Footballer: Cancer made me appreciate life
Observing World Cancer Day
Young sports lovers will take centre stage as part of World Cancer Day observances tomorrow.
Bermuda Cancer and Health will visit football games around the island, cheering on young players and distributing information on the disease.
It’s all part of the theme given to the global event: We can. I can: Support Through Sport.
“Cancer education should start in childhood,” said Robyn Dickinson Baras of Bermuda Cancer and Health. “Education for skin, breast, prostate and other forms of cancer should start young.
“Cancer affects one in three people globally and kills over 8 million people per year.
“Children need to grow up learning about the signs, symptoms and preventive measures they can take to minimise their chance of getting cancer.
“Their parents also need to have the conversations with them, so educating parents as well is so important.”
People should also take responsibility for their own health, she added. “People should see their doctors annually for their checkups,” she said. “It’s important to check their skin and breasts regularly, to get active and eat a balanced diet to keep their bodies healthy.”
People are invited to cheer players at games starting at 8.30am and 1.30pm at Somerset Cricket Club, at 11.30am at Bernard Park and at 1pm at National Stadium.
For more information: www.chc.bm or 236-1001.
Richard Caisey is a self-confessed sports nut.
Football, cricket, softball — you name it, he’s played it.
It all came to a standstill when he was diagnosed with cancer in 2006 at age 23.
“One day I was playing cricket in the Evening League and I was getting breathless running up and down the crease,” said Mr Caisey, who shared his story to bring awareness to World Cancer Day observances tomorrow. “That evening, I went home and told my mother. She took me to the hospital.”
An X-ray found a large mass in his chest that had caused his right lung to collapse. Doctors said it was liposarcoma, a rare cancer that attacks fat cells.
“It was on the outside of my right lung and on the inside of my ribs,” he said. “It was a soft tissue tumour and was growing around my other organs.
“My chances of getting it were one in a million. My attitude was let’s get this dealt with so I can get back to playing sports.”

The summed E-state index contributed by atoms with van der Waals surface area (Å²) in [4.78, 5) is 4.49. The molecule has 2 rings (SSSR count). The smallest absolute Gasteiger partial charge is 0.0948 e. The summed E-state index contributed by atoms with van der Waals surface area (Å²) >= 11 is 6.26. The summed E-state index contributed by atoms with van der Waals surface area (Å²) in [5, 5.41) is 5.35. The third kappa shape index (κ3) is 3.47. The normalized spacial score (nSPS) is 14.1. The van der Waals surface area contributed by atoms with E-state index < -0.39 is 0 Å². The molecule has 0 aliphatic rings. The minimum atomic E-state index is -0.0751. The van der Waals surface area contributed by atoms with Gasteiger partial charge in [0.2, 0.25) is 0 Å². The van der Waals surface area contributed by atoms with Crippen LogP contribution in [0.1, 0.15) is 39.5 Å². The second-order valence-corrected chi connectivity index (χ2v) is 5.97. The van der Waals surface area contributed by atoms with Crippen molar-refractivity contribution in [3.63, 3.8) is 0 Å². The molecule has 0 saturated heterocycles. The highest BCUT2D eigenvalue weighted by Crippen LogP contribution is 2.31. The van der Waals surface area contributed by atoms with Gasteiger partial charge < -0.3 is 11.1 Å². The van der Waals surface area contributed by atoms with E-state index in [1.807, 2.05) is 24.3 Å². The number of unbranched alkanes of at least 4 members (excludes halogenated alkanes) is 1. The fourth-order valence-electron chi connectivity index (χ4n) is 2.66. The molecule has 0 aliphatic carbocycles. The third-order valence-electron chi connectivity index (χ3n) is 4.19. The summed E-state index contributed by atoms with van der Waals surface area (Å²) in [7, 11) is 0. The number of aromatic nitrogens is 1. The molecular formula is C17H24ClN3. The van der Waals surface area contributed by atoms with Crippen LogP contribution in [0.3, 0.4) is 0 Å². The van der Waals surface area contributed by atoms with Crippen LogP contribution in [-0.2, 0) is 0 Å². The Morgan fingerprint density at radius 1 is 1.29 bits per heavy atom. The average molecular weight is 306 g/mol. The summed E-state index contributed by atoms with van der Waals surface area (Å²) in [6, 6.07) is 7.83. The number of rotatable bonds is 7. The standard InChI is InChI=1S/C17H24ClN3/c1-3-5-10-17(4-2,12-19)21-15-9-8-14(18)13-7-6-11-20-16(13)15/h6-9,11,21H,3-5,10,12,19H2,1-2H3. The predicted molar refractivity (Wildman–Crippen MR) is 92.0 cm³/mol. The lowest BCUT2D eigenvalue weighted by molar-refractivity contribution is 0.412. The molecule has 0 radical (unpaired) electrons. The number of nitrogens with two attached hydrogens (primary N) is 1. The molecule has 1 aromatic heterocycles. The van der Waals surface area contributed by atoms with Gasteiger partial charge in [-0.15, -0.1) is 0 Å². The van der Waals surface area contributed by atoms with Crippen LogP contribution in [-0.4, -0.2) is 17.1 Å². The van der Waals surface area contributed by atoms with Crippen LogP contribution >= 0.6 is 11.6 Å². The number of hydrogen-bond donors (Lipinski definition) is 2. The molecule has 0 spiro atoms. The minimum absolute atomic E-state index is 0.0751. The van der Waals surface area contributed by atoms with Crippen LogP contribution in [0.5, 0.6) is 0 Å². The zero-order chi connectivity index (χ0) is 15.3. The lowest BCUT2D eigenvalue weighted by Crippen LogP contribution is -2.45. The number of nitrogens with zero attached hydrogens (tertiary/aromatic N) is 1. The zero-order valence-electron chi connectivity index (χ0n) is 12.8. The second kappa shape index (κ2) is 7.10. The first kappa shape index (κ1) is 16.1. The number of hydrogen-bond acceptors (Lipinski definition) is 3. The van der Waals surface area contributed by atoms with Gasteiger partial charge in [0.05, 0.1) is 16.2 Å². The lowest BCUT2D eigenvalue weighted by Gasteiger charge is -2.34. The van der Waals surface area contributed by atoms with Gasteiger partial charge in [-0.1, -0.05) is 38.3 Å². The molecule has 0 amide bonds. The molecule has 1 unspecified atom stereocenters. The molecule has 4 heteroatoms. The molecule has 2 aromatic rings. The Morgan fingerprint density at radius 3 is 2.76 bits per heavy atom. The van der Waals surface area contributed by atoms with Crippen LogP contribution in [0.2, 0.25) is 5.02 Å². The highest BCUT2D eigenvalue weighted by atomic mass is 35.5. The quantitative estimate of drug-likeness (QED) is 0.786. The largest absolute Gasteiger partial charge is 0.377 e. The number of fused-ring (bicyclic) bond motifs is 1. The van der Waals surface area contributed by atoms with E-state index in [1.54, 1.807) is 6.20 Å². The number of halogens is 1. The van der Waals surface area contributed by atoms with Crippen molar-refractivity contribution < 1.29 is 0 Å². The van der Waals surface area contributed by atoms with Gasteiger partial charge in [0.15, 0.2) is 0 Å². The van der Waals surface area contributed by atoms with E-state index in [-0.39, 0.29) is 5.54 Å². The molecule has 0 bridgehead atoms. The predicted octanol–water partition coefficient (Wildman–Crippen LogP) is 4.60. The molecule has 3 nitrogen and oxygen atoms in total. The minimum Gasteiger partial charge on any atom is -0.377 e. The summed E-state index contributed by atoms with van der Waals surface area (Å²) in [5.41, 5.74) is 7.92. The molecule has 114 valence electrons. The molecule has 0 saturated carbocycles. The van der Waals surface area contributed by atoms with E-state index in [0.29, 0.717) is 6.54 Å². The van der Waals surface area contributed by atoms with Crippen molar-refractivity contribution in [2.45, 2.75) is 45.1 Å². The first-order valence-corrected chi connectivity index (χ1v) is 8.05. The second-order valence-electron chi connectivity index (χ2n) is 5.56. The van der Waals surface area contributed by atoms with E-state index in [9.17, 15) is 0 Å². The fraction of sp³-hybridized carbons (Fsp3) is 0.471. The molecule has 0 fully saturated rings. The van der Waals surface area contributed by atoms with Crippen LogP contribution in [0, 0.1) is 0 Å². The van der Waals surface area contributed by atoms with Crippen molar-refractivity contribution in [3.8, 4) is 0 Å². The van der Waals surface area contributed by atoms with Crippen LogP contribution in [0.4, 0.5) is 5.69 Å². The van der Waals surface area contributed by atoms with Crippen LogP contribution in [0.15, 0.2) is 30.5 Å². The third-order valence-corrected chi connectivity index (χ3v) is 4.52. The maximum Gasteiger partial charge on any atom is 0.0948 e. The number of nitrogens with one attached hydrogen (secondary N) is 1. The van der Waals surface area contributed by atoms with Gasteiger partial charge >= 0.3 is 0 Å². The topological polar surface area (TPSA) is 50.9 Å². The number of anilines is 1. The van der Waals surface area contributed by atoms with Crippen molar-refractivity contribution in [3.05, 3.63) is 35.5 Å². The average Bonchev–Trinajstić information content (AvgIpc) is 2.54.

Surgeons at Johns Hopkins Hospital removed the basketball-sized tumour. They also determined he had Li-Fraumeni Syndrome, a genetic disorder that makes you more prone to cancer.
His father, Ricky Caisey, also had it. He developed chondrosarcoma, a cancer of the cartilage, and died in 1988 when his son was 4.
“I’ve had several cousins and an uncle who also had cancer,” the 33-year-old said. “There have been many women in my family with breast cancer.
“Still, I never imagined myself developing cancer, especially not at 23. I never thought I was going to die. I always had in mind to just do what I had to do to get better and live life.”
Chemo left him too weak to play his favourite sport, football, for six years. In 2012 he was finally well enough to get back on the field, playing for Robin Hood in the Corona League.
“I played with Southampton Rangers since pewee days,” he said. “But, in 2006, when I first got sick, I’d been taking a break from it.
“It was so good the first time I got out there. The crowd and people who knew what I went through were cheering me on.
“I really felt the love. Some people said they would have given up on football, but I am going to keep doing it.”
Despite his positive mindset, he was forced to take a rest when cancer returned that same year.
An aggressive form of the disease developed on his leg, and then the liposarcoma came back.
“I have done four or five different chemos,” he said. “My last one was in pill form.
“That one seemed to have worked but really took a toll, causing hand and foot disease. That produces hard calluses on your hands and feet.
“They had to reduce the dosage because my body couldn’t handle it. It made all my joints hurt and it was horrible.
“When they reduced it, it still hurt a little bit, but it was tolerable.
“That was the one that seemed to have worked the most.”
Between treatments Mr Caisey managed to earn a certificate in air conditioning repair from the Bermuda College. He now works at Bermuda Air Conditioning.
“It was difficult when I was doing the chemo and working,” he said. “I had joint pain and couldn’t hold the tools because it made my hands hurt.
“My job was very good with allowing me to come when I could and do what I can and not overdo it. My job has always been very flexible with me.”
His sports buddies were also very supportive.
“They really rallied around me,” he said. “A lot of people came to me and said they wanted to help out; if I ever needed anything just say something. But, we were fine.”
His cancer has been in remission since 2015. He trains with Robin Hood twice a week, playing defensive midfield or centre back. It isn’t always easy. Because his first surgery took out the bottom part of his lungs he can’t always take deep breaths.
“I get excited every time I step out onto the pitch,” he said. “I so easily could not be playing; I could be dead. I had to get used to breathing again. I do different breathing exercises. In the swing of things, it is pretty good.”
The experience has taught him to appreciate life.
“I don’t think too many negative things about it,” he said. “I know [cancer] can happen at any time. You deal with it and you move on. Right now I’m living life to the fullest and having fun.
“I’m going to play football until I can’t walk any more.
“If it does come back, I just got to deal with it, but hopefully it doesn’t and I’ll just keep living my life to the fullest.”
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